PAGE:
This study provides evidence that adequate nutrition may be an important overall approach to maintaining good brain health and thinking ability as we age.

Source:
Bowman GL, et al; Neurology 2012 Jan 24;78(4):241-9. Epub 2011 Dec 28.

June 2012

 

A latest study has shown that probiotics is useful as an adjunct treatment in reducing the risk of antibiotic-associated diarrhea.

The use of antibiotics that disturb the gastrointestinal flora is associated with clinical symptoms such as diarrhea, which occurs in as many as 30% of patients, and antibiotic-associated diarrhea (AAD) is one of the main reasons for non-adherence with antibiotic treatment.

Probiotics are live microorganisms intended to confer a health benefit when consumed. There is an increasing interest in probiotic interventions, and evidence for the effectiveness of probiotics in preventing or treating AAD is also increasing. To evaluate the evidence for probiotic use in the prevention and treatment of AAD, a recent meta-analysis reviewed 63 randomized controlled trials of probiotics for the prevention or treatment of AAD, which included a total of 11 811 participants.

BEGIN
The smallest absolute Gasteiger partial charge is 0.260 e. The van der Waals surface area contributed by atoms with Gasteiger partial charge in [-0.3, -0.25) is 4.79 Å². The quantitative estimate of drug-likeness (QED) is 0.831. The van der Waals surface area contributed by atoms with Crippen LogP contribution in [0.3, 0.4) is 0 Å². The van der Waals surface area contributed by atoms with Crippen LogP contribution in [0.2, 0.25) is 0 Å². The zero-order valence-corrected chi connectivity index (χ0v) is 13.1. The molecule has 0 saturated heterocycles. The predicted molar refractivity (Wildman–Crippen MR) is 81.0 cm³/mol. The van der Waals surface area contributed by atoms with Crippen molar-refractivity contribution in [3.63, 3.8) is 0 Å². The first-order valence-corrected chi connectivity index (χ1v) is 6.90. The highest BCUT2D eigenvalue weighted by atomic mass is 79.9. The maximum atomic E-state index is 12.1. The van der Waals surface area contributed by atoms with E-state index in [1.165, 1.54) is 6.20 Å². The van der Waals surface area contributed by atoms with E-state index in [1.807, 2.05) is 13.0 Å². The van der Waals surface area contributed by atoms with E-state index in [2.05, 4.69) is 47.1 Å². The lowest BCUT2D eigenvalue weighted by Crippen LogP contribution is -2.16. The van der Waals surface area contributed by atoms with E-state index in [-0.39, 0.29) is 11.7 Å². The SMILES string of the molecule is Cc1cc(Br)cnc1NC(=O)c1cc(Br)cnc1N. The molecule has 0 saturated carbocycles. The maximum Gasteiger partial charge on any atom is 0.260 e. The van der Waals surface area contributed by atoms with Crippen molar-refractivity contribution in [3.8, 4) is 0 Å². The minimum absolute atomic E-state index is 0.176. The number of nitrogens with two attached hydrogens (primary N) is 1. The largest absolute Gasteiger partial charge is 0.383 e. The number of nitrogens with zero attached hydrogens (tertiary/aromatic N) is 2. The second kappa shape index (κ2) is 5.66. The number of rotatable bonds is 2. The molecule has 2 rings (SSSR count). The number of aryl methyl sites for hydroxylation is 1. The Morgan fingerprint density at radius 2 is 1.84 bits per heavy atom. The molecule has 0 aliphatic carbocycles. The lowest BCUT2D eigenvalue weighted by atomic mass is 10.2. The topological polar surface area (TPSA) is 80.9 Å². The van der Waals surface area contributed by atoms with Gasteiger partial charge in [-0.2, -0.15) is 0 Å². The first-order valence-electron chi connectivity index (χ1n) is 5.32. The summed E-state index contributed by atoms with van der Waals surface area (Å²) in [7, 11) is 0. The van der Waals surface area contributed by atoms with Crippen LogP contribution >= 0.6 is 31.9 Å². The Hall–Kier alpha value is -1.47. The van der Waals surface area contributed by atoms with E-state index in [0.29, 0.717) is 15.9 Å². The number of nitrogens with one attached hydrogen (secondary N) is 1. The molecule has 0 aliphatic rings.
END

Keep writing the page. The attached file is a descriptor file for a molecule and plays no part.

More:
The study reported that using probiotics as an adjunct therapy significantly reduces the risk of AAD. The result was consistent across a number of subgroup based on participant age: children (0-17 years), adults (18-65 years), and elderly adults (>65 years).

This latest study provided insight into whether probiotics should be used alongside antibiotics. Australian health experts in infectious disease believe that probiotics should be made more available for the prevention and management of AAD – a massive public health problem in Australia. However the study authors cautioned that more research is needed to determine which probiotics are associated with the greatest efficacy and for which patients receiving which specific antibiotics.

Source:
Susanne Hempel et al; JAMA. 2012; 307(18):1959-1969